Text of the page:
However, before you turn over your work to a professional editor, you will need to make sure it is the best you can make it. That way the editor can do a better job for you.
The editing process begins with you
Your editor can do a much better job if he doesn’t need to wade through a super rough draft. It’s a little like hiring someone to clean your home after a party where litter and lampshades are strewn around the floor. While some may feel it is silly to clean up for the cleaner, it actually makes sense.
With the obvious mess out of the way, he can spend his time doing a detailed cleaning. It’s the same with your manuscript. When you clean it up, it will save your editor time, which will save you money.
The editing process ends with you
When you hire a professional editor, she will give you a lot of comments. Some will be elements that you must change, while others will be an opinion. You need to recognize the difference and act accordingly.
If you misspelled a word or misused a comma, you’ll need to make those corrections. However, sometimes the editor might not quite get your voice, your style, or your meaning. In those cases, you need to know not to make those changes. If you plan to develop a long-term relationship with an editor, communicate directly with her about those points so that she can understand how to better edit your work. If she is defensive, find another editor. There are many good ones out there.
While it’s true that traditional publishers provide in-house editors for all the books they have under contract, you still need to get in the front door. It’s vital to present the best draft you can. Otherwise, they will ignore your manuscript and reach for one of the many thousands that grace their inbox.
Most authors opt to self-publish. Although you can self-publish anything these days, the last thing you want is to publish a book full of plot holes and riddled with typos and errors.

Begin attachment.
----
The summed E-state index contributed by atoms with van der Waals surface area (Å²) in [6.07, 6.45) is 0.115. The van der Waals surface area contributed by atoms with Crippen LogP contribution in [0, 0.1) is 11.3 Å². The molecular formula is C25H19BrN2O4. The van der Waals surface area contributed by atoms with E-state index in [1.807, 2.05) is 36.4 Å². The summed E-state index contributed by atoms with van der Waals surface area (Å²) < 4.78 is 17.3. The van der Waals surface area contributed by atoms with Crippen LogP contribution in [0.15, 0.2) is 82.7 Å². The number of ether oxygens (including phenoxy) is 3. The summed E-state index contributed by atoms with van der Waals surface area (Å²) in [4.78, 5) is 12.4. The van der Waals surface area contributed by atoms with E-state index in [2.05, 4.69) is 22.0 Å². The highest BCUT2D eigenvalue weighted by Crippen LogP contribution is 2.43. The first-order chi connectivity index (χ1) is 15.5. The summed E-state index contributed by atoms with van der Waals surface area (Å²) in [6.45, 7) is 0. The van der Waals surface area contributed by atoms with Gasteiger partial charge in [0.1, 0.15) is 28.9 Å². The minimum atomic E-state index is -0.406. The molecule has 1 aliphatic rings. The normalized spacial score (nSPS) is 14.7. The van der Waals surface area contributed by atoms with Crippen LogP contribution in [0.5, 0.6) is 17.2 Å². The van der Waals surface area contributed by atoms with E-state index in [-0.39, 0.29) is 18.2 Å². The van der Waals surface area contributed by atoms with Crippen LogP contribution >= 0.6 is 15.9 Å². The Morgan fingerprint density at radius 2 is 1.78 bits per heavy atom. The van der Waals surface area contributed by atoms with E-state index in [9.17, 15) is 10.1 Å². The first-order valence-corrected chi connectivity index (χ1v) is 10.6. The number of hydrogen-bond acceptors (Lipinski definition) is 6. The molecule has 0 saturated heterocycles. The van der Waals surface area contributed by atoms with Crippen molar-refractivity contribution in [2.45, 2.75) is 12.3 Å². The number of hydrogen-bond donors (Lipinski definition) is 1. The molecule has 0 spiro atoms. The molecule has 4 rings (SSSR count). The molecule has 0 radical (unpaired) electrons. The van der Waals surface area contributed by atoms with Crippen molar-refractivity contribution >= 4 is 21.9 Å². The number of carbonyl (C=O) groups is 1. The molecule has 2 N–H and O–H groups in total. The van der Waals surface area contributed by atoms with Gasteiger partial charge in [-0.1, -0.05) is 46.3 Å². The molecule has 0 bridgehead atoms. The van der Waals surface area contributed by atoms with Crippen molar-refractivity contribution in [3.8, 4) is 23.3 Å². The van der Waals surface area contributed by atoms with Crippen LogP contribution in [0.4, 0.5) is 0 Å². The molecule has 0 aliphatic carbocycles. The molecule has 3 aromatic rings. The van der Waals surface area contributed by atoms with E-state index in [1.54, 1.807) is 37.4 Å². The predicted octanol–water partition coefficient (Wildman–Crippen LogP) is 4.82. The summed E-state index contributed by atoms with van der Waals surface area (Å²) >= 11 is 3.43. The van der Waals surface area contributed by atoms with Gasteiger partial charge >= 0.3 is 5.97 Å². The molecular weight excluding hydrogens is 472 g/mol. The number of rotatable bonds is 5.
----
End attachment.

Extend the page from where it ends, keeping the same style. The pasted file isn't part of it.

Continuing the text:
You can never erase the bad reviews you’ll get.
Proper editing will go a long way to encouraging a slew of five-star reviews, which will help you to develop a following.
Edit your own book with the big picture in mind
It’s a mistake to focus on grammar and editing when you first sit down to edit your own book. This isn’t a good place to start. Instead, begin by looking at the overall structure and flow of your book. Later you can work your way down to the fine details. When you tackle the big picture first, many of your words and sentences will change, thereby possibly eliminating the need to correct spelling and grammatical errors.
To get a sense of the big picture, I find it helps to find a one-line answer to the question, “What is my story about?” The answer you come up with will help you align your book around that central concept.
For instance, let’s say you determine that your book is about how you struggled through adversity to become a successful business owner. Skip the late-night stress-baking scenes or the irrelevant tiffs with in-laws. Unless the scene directly relates to the purpose and thrust of your book, delete it.